Fez the Soul of Morocco

It is a city with many mystical qualities, and one which seems to exemplify the romance of old Arabia, which conjures up ideas of camel trains and traders, bustling bazaars and a myriad of narrow laneways winding their way between walls of mud brick mansions.

This is Fez, a medieval city in Morocco which seems almost unchanged since its inception during the 14th century.

Morocco has four imperial cities: Rabat, Marrakech, Meknes and Fez. Whilst the commonly help impression of Fez is that it consists solely slim streets and wildly erratic bazaars, the city actually consists of three distinct parts being the old walled city, the new Fes and Ville Nouvelle, which was created by the French Imperialists during their reign through part of the 20th century.

Most interest in Fez, however, centres around the old walled city, with its markets, mosques and, particularly, its leather works that are easily found just by following your nose.

The tanneries are located near the Fez River. Here the raw hides of camels, cows, goats and sheep are brought into fez and are sold, then immediately put through the complex tanning process which includes softening them in bath consisting of pigeon poo and water. It is this completely natural agent which is responsible for the foulest of the tannery’s odours. Tourists do come here to watch the tanners at work, but they normally overlook the tannery from a great height, and are often supplied with sprigs of mint with which to hold to their delicate noses lest they be offended by the foul ammonia emanating from the ponds.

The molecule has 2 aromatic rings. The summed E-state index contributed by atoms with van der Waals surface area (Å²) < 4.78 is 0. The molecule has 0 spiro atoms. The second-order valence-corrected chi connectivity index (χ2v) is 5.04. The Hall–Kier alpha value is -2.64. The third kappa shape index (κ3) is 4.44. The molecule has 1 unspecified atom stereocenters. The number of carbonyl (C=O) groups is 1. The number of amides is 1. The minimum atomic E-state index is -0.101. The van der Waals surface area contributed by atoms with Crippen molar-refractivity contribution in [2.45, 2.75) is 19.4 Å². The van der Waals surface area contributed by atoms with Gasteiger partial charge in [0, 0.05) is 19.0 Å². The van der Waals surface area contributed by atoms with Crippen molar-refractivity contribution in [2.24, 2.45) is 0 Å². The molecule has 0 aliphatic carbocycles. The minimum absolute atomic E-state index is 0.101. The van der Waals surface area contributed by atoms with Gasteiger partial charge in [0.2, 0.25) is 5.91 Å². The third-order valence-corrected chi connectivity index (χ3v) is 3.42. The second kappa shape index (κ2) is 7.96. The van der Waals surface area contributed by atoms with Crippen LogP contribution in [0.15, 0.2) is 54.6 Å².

Once inside the medina, or old city, it is possible to become disoriented as there are estimated to be 9,000 streets within the sector, and there is a pattern of five concentric circles which, apparently, reflect Islamic philosophy, but to the ordinary, casual visitor, it can be simply confusing.

The streets are so lively that you never feel lost, simply because there is always something on which to focus your attention. The shops here sell just about everything and there are no set prices as it is the custom to haggle over the price. If the tannery section of the city adversely affects your sense of smell, in the old city it is the wonderful aromas of herbs and spices and of the foods they are cooked with which assault you and brings on pangs of hunger.

Try the mint tea, Moroccan coffee, pastries, pancakes and breads filled with all types of meat, including camel.

Fez is chaotic, frantic, enchanting and abuzz with humanity. Not quite the place to relax, but for excitement few places can better it.

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